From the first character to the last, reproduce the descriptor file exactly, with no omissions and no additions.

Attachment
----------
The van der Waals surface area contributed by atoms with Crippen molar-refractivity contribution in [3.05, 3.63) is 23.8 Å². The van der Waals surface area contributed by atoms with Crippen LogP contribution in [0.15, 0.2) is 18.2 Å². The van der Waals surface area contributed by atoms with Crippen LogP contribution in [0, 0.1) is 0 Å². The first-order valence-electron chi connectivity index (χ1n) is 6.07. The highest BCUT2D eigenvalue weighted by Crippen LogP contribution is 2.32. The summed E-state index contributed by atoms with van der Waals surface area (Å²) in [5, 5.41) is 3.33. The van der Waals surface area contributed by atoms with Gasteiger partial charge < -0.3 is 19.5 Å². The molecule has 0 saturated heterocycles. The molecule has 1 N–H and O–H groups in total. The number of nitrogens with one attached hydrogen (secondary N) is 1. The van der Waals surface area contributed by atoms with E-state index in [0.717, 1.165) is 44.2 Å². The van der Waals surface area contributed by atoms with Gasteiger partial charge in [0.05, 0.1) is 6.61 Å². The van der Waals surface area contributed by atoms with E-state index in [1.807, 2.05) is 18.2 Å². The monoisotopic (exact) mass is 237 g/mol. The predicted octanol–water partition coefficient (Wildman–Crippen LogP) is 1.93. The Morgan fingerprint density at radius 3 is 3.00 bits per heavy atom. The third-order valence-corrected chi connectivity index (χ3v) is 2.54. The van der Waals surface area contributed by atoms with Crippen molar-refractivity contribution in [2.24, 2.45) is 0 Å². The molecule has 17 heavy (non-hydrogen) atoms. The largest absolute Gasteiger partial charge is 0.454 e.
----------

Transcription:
The van der Waals surface area contributed by atoms with Crippen molar-refractivity contribution in [3.05, 3.63) is 23.8 Å². The van der Waals surface area contributed by atoms with Crippen LogP contribution in [0.15, 0.2) is 18.2 Å². The van der Waals surface area contributed by atoms with Crippen LogP contribution in [0, 0.1) is 0 Å². The first-order valence-electron chi connectivity index (χ1n) is 6.07. The highest BCUT2D eigenvalue weighted by Crippen LogP contribution is 2.32. The summed E-state index contributed by atoms with van der Waals surface area (Å²) in [5, 5.41) is 3.33. The van der Waals surface area contributed by atoms with Gasteiger partial charge < -0.3 is 19.5 Å². The molecule has 0 saturated heterocycles. The molecule has 1 N–H and O–H groups in total. The number of nitrogens with one attached hydrogen (secondary N) is 1. The van der Waals surface area contributed by atoms with E-state index in [0.717, 1.165) is 44.2 Å². The van der Waals surface area contributed by atoms with Gasteiger partial charge in [0.05, 0.1) is 6.61 Å². The van der Waals surface area contributed by atoms with E-state index in [1.807, 2.05) is 18.2 Å². The monoisotopic (exact) mass is 237 g/mol. The predicted octanol–water partition coefficient (Wildman–Crippen LogP) is 1.93. The Morgan fingerprint density at radius 3 is 3.00 bits per heavy atom. The third-order valence-corrected chi connectivity index (χ3v) is 2.54. The van der Waals surface area contributed by atoms with Crippen molar-refractivity contribution in [2.24, 2.45) is 0 Å². The molecule has 17 heavy (non-hydrogen) atoms. The largest absolute Gasteiger partial charge is 0.454 e.